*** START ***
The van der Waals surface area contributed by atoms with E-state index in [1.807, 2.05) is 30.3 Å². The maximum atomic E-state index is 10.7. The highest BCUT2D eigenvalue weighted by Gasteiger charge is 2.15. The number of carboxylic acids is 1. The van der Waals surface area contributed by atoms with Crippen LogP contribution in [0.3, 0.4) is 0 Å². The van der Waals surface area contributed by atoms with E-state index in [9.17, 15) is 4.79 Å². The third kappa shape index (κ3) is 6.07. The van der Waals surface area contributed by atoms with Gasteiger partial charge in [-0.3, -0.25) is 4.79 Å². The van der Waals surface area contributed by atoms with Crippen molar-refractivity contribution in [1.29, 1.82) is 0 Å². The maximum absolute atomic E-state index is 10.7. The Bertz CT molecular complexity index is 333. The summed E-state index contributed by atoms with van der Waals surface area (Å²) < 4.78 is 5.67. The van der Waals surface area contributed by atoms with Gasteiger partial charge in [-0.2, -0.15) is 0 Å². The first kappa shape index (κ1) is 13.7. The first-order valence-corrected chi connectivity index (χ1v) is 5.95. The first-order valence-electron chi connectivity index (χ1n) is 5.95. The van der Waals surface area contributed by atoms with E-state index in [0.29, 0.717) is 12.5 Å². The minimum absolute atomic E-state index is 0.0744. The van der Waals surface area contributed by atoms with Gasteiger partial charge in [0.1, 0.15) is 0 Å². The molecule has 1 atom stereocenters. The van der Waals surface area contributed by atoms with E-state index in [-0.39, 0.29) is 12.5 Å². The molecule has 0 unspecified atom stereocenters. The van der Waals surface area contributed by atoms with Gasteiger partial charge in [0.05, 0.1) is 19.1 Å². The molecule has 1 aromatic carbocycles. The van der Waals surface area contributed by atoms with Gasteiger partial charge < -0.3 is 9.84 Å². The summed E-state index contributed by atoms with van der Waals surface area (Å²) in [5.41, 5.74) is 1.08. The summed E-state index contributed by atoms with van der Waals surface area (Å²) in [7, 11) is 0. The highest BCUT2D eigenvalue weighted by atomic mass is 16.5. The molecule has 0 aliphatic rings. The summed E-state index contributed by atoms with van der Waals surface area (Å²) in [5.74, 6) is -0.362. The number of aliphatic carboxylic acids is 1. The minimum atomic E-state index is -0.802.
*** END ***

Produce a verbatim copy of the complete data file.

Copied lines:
The van der Waals surface area contributed by atoms with E-state index in [1.807, 2.05) is 30.3 Å². The maximum atomic E-state index is 10.7. The highest BCUT2D eigenvalue weighted by Gasteiger charge is 2.15. The number of carboxylic acids is 1. The van der Waals surface area contributed by atoms with Crippen LogP contribution in [0.3, 0.4) is 0 Å². The van der Waals surface area contributed by atoms with E-state index in [9.17, 15) is 4.79 Å². The third kappa shape index (κ3) is 6.07. The van der Waals surface area contributed by atoms with Gasteiger partial charge in [-0.3, -0.25) is 4.79 Å². The van der Waals surface area contributed by atoms with Crippen molar-refractivity contribution in [1.29, 1.82) is 0 Å². The maximum absolute atomic E-state index is 10.7. The Bertz CT molecular complexity index is 333. The summed E-state index contributed by atoms with van der Waals surface area (Å²) < 4.78 is 5.67. The van der Waals surface area contributed by atoms with Gasteiger partial charge in [-0.2, -0.15) is 0 Å². The first kappa shape index (κ1) is 13.7. The first-order valence-corrected chi connectivity index (χ1v) is 5.95. The first-order valence-electron chi connectivity index (χ1n) is 5.95. The van der Waals surface area contributed by atoms with E-state index in [0.29, 0.717) is 12.5 Å². The minimum absolute atomic E-state index is 0.0744. The van der Waals surface area contributed by atoms with Gasteiger partial charge in [0.1, 0.15) is 0 Å². The molecule has 1 atom stereocenters. The van der Waals surface area contributed by atoms with E-state index in [-0.39, 0.29) is 12.5 Å². The molecule has 0 unspecified atom stereocenters. The van der Waals surface area contributed by atoms with Gasteiger partial charge in [0.05, 0.1) is 19.1 Å². The molecule has 1 aromatic carbocycles. The van der Waals surface area contributed by atoms with Gasteiger partial charge < -0.3 is 9.84 Å². The summed E-state index contributed by atoms with van der Waals surface area (Å²) in [5.41, 5.74) is 1.08. The summed E-state index contributed by atoms with van der Waals surface area (Å²) in [7, 11) is 0. The highest BCUT2D eigenvalue weighted by atomic mass is 16.5. The molecule has 0 aliphatic rings. The summed E-state index contributed by atoms with van der Waals surface area (Å²) in [5.74, 6) is -0.362. The number of aliphatic carboxylic acids is 1. The minimum atomic E-state index is -0.802.